Founded in 2004, YellowPepper is a first mover in the mobile payment sector in the region. It is backed by the World Bank Group’s IFC and has just announced a US$15 million Series C investment round – in other words, the company shows no signs of slowing down. In fact, it’s gaining momentum.
In 2012, eight years after YellowPepper’s launch, Elkiner made the decision to take the company in a different direction and undertake a new initiative in Colombia. YellowPepper partnered with Credibanco in its launch of Socia, a national payment system that will enable mobile payments in all of the installed POS and ATM infrastructure in the country, utilizing YellowPepper’s technology.
With this, the YellowPepper team has positioned the initiative and its role in it as a model for other countries in Latin America.
We reached out to Elkiner to find out more about YellowPepper, its involvement in Socia, and his version of Latin America’s mobile payment story – as well as what country he thinks will make it first.
Emily Stewart: YellowPepper has been in the mobile finance market since 2004. How have you seen the industry evolve in Latin America over time?
Serge Elkiner: We started with basic information, text message-based, mainly, for promotions and alerts, which still represent most mobile transactions to date. As banks and users became more accustomed to using the mobile channel to communicate, there was a move to text banking via SMS.
As BlackBerry and early smartphones came onto the scene, there was an early attempt to launch mobile banking applications that did not generate massive traction due to the lack of penetration of these phones in the market. However, since the democratization of smartphones, propelled by accessible Android phones and data packages from the operators, we are now experiencing exponential adoption of the channel. Banks are capable of reaching much larger portions of their users with applications that provide the necessary functionalities and user experience that had been lacking.
The next phase is a rapid push towards mobile payments. We are receiving great acceptance in all of our markets, especially in Colombia, Ecuador and Mexico.
ES: What has the experience been like rolling out SOCIA in Colombia?
SE: Colombia has been a unique experience from the start. We have been grateful to have found a great partner in Credibanco to launch our complete mobile suite in Colombia. From the first time we presented our mobile payment platform, they shared our vision that this had to become the standard for mobile payments in Colombia. From that moment on, we have been working side by side in making this project a reality and involving many different actors to adopt the standard.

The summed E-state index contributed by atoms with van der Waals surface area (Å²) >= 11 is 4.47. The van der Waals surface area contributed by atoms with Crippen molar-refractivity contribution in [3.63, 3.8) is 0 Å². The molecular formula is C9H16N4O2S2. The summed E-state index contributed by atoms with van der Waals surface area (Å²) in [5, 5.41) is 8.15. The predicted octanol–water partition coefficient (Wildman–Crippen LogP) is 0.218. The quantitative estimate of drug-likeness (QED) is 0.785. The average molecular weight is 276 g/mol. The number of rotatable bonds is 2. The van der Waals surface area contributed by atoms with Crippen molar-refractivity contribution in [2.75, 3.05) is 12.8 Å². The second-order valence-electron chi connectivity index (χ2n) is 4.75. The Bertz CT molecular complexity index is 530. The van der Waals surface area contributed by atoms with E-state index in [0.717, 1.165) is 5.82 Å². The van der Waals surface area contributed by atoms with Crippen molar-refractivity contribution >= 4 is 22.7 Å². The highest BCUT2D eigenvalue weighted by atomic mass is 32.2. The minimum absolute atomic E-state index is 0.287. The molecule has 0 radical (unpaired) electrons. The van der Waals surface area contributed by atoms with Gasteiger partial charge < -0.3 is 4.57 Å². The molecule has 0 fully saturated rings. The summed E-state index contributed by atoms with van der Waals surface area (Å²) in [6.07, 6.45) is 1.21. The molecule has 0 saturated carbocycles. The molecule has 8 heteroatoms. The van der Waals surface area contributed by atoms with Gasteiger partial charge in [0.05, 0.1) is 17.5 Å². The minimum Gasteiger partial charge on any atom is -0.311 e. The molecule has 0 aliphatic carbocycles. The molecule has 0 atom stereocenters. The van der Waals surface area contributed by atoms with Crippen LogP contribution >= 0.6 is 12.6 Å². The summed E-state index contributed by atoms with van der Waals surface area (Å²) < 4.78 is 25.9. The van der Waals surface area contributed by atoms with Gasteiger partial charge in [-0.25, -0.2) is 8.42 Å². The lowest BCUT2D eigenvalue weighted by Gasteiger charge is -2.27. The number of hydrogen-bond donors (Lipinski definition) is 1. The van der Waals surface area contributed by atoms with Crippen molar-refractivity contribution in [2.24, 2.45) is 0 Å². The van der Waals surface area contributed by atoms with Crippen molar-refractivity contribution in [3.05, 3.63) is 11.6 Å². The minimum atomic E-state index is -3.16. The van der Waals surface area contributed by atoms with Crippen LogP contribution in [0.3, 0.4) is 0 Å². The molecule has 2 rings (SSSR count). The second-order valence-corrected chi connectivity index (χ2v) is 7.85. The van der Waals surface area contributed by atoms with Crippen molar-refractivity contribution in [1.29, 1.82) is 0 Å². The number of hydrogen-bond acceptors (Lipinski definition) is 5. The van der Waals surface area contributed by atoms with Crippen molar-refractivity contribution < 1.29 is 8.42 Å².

ES: How does your experience in Colombia compare to what you’ve faced in other markets?
SE: In our other markets, putting the puzzle together has been somewhat more difficult, because the payment ecosystems are very different in each market. We have, however, received the same acceptance from the major players to use our mobile payment standard.
ES: Last month, we talked to Pagtel, a company active for about a decade in Brazil’s mobile payment space. They told us the determining factors in who ends up ahead in the market in Brazil were security and investments. What do you think it’s going to take to win in the mobile payment space in Latin America?
SE: Security and investment are among the key factors that will determine success in mobile payments. Our processes are based primarily on providing a more secure way to make payments. That is what has enabled us to get the traction we have gotten so far. We also believe that, to drive user adoption and usage, you have to provide more than just security. The players that win will be the ones who can leverage the capabilities of the phone to transform the payment experience.
ES: What needs to happen for mobile payments to become more of a reality in Latin America?
SE: We are on a very good track to making mobile payments a reality in Latin America. What we need to see first is wide industry acceptance, like we are seeing in Colombia, which has the necessary infrastructure in place to enable nationwide mobile payment acceptance. Secondly, we must continue to promote the rapid adoption of smartphones in the region and improve the quality of the networks. Lastly, we need all the participants in the payment ecosystem, especially banks and merchants, to adopt the mobile payments as a means of transforming the payment experience of their clients.
ES: What country or market do you think is going to make it first?
SE: I think Colombia has taken the firmest stance to deploy a nationwide mobile payment system, but Mexico and Ecuador will also move quite quickly.